A view of downtown Chattanooga is seen from the Tower atop the Electric Power Building at the corner of Martin Luther King Blvd. and Market Street. Some of the landmarks include, the James Buidling, the Chattanooga Bank Buidling, First Tennessee, and Sun Trust.

Not long after his recent report on collapsing racial dynamics in downtown Chattanooga was made public, Dr. Ken Chilton stood before a crowded sanctuary at Alton Park's Westside Baptist Church.

It was evening, two Fridays ago. Blacks, whites, young, old, preachers, activists, retirees, reporters — they all came to hear Chilton's report on why downtown Chattanooga has become, as some say, segregated.

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David Cook

Chilton, an associate professor at Tennessee State University, began with a question.

"How many people in the audience are from the mayor's office?" he asked. "Or the county? Or River City? Or the Enterprise Center?"

He wasn't being snide. When the most powerful people in the city — nearly always white and wealthy — are not close to the stories, sights, heartaches and desires of those near the bottom of the power structure — nearly always of color and poor — then our city becomes damaged and divided.

That's why Chilton asked.

"Those are the people that need to be here," he said. "Not to listen to me, but to talk to people."

For the next 90 minutes, Chilton and the audience discussed his report. (So who was there exactly? Take a guess.)

In last 17 years, there's been an exodus of black Chattanoogans. Downtown has become a mostly white experience, defined not by separate bathrooms, but manipulated economic forces, cultural affinities and branding, and elite-driven, PILOT-ed policies.

Between 2000 and 2017, more than 2,500 black Chattanoogans moved out of downtown.

And more than 5,000 white Chattanoogans moved in.

Chilton's report, released by Chattanooga Organized for Action, called it our new form of "Negro Removal," echoing back to destructive government-led policies from the 1950s.

* In 2000, the median income for white households in Chattanooga was $37,200.

In 2017, it had jumped to $52,600.

In 2000, the median income for black households in Chattanooga? $23,000.

In 2017, it was less than $28,000.

* In Chattanooga, 53 percent of black Chattanoogans earn less than $30,000.

More than 20 percent of white Chattanoogans earn $100,000 or more.

Less than 6 percent of black Chattanoogans do.

"I'm stuck and I'm sick and tired," one woman, an elderly African-American, told Chilton that night. "It's the same people. The old man 20 years ago and junior now. It's the same money. It's the same money."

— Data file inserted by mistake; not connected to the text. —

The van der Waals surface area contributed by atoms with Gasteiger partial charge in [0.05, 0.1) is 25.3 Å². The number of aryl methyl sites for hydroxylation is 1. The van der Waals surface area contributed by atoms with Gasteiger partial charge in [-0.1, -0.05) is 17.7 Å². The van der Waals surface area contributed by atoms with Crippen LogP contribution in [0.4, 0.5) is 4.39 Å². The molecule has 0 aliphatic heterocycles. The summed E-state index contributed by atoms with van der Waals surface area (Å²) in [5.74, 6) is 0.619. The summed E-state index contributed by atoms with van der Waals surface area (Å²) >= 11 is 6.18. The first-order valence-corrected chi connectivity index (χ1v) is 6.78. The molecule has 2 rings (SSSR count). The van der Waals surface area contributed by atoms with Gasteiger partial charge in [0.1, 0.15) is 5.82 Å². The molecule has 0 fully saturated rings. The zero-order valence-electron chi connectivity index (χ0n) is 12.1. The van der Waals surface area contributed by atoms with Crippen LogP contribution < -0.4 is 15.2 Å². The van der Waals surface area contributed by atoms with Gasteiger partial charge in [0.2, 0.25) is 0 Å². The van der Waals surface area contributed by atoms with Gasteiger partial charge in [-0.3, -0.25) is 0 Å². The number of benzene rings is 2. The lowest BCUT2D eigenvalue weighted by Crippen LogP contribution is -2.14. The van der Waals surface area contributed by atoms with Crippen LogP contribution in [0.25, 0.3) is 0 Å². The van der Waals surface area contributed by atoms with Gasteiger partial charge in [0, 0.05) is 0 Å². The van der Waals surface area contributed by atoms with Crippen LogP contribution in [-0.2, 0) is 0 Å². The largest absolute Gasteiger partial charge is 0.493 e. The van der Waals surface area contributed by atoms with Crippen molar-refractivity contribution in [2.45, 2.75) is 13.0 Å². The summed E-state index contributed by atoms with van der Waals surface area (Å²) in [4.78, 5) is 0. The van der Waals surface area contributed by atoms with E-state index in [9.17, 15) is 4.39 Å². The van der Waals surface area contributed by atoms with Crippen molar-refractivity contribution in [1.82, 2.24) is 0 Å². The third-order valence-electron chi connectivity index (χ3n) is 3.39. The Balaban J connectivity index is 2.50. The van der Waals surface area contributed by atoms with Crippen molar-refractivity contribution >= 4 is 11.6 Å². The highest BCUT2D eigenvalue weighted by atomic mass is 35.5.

The renaissance money has not trickled down. Our schools are not remarkably funded. Our poor communities not resurgent.

Chilton was hesitant to say this was deliberate.

Others were not.

"We either unite or die," proclaimed one woman, a younger African-American. "We are not in the planning sessions and I will say it is deliberate. When you look out and see we are not there, you know it's happening."

Why has city leadership not paused with genuine deliberation to ask and examine the effects our branding and remaking have had on African-American communities?

When you look out and see we are not there, you know it's happening.

The shrinking downtown presence of African-Americans seems to be of partial concern to parts of the power structure, as if black citizens are an afterthought in downtown planning, a demographic able to be compromised in the pursuit of the bright lights of a big Gig City.

"There is a trail of tears that wraps throughout this city," another African-American woman said that night.

I'm not saying that white people who move downtown or enjoy downtown are racist. The point is larger than that.

The mechanisms that remade Chattanooga are the same mechanisms that influenced the flight of 2,500 black Chattanoogans. A wealthy, white planning process begets wealthy, white outcomes.

When you look out and see we are not there, you know it's happening.

This was not the original point of Chattanooga Venture, which led to the heralded "Chattanooga Way."

We need to return to that original intent.

Want solutions? There are a million.

But you won't get them in a column.

Find them in Alton Park. And East Chattanooga. And the Westside.

Find them in the folks who have never stepped inside a top-floor board room.

Find them in an entirely new way of city planning.

"Building process, building relationships, building citizens, trying to heal, trying to learn, trying to inspire, trying to uplift," one friend said.

When Chilton asked his Friday night question to the sanctuary crowd, no one from City Hall answered back. Or River City. Or The Enterprise Center.

But there was someone from the Community Foundation of Greater Chattanooga.

And the Benwood Foundation.

And, I'm told, the United Way.

That's a great, promising sign.

But it's not enough.

Our city leaders must wake up to this issue.

"It is time to fight," one African American woman said to the crowd. "The writing is on the wall."

David Cook writes a Sunday column and can be reached at or 423-757-6329.